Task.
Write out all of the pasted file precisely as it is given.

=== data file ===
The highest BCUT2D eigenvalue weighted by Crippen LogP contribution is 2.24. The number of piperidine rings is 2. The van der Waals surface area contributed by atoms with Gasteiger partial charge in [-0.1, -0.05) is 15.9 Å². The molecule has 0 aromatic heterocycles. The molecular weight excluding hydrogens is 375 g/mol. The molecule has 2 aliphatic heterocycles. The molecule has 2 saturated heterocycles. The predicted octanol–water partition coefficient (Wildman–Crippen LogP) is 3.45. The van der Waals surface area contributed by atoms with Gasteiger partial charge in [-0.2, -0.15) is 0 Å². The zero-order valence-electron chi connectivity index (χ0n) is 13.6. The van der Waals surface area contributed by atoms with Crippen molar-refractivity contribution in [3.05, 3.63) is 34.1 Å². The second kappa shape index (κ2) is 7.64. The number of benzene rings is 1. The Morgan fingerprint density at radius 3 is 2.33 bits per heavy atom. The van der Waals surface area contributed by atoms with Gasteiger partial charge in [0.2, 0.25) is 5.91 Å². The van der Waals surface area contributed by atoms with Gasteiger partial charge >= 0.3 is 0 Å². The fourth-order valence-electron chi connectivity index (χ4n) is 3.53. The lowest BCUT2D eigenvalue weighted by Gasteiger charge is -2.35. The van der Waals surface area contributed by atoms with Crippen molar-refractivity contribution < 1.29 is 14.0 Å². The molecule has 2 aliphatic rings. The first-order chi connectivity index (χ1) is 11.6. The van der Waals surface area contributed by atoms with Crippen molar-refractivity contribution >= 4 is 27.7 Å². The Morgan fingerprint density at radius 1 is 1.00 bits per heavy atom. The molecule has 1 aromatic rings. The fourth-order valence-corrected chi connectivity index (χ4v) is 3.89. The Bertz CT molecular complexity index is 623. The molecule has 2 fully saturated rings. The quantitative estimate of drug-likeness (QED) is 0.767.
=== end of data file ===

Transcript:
The highest BCUT2D eigenvalue weighted by Crippen LogP contribution is 2.24. The number of piperidine rings is 2. The van der Waals surface area contributed by atoms with Gasteiger partial charge in [-0.1, -0.05) is 15.9 Å². The molecule has 0 aromatic heterocycles. The molecular weight excluding hydrogens is 375 g/mol. The molecule has 2 aliphatic heterocycles. The molecule has 2 saturated heterocycles. The predicted octanol–water partition coefficient (Wildman–Crippen LogP) is 3.45. The van der Waals surface area contributed by atoms with Gasteiger partial charge in [-0.2, -0.15) is 0 Å². The zero-order valence-electron chi connectivity index (χ0n) is 13.6. The van der Waals surface area contributed by atoms with Crippen molar-refractivity contribution in [3.05, 3.63) is 34.1 Å². The second kappa shape index (κ2) is 7.64. The number of benzene rings is 1. The Morgan fingerprint density at radius 3 is 2.33 bits per heavy atom. The van der Waals surface area contributed by atoms with Gasteiger partial charge in [0.2, 0.25) is 5.91 Å². The van der Waals surface area contributed by atoms with Gasteiger partial charge >= 0.3 is 0 Å². The fourth-order valence-electron chi connectivity index (χ4n) is 3.53. The lowest BCUT2D eigenvalue weighted by Gasteiger charge is -2.35. The van der Waals surface area contributed by atoms with Crippen molar-refractivity contribution < 1.29 is 14.0 Å². The molecule has 2 aliphatic rings. The first-order chi connectivity index (χ1) is 11.6. The van der Waals surface area contributed by atoms with Crippen molar-refractivity contribution >= 4 is 27.7 Å². The Morgan fingerprint density at radius 1 is 1.00 bits per heavy atom. The molecule has 1 aromatic rings. The fourth-order valence-corrected chi connectivity index (χ4v) is 3.89. The Bertz CT molecular complexity index is 623. The molecule has 2 fully saturated rings. The quantitative estimate of drug-likeness (QED) is 0.767.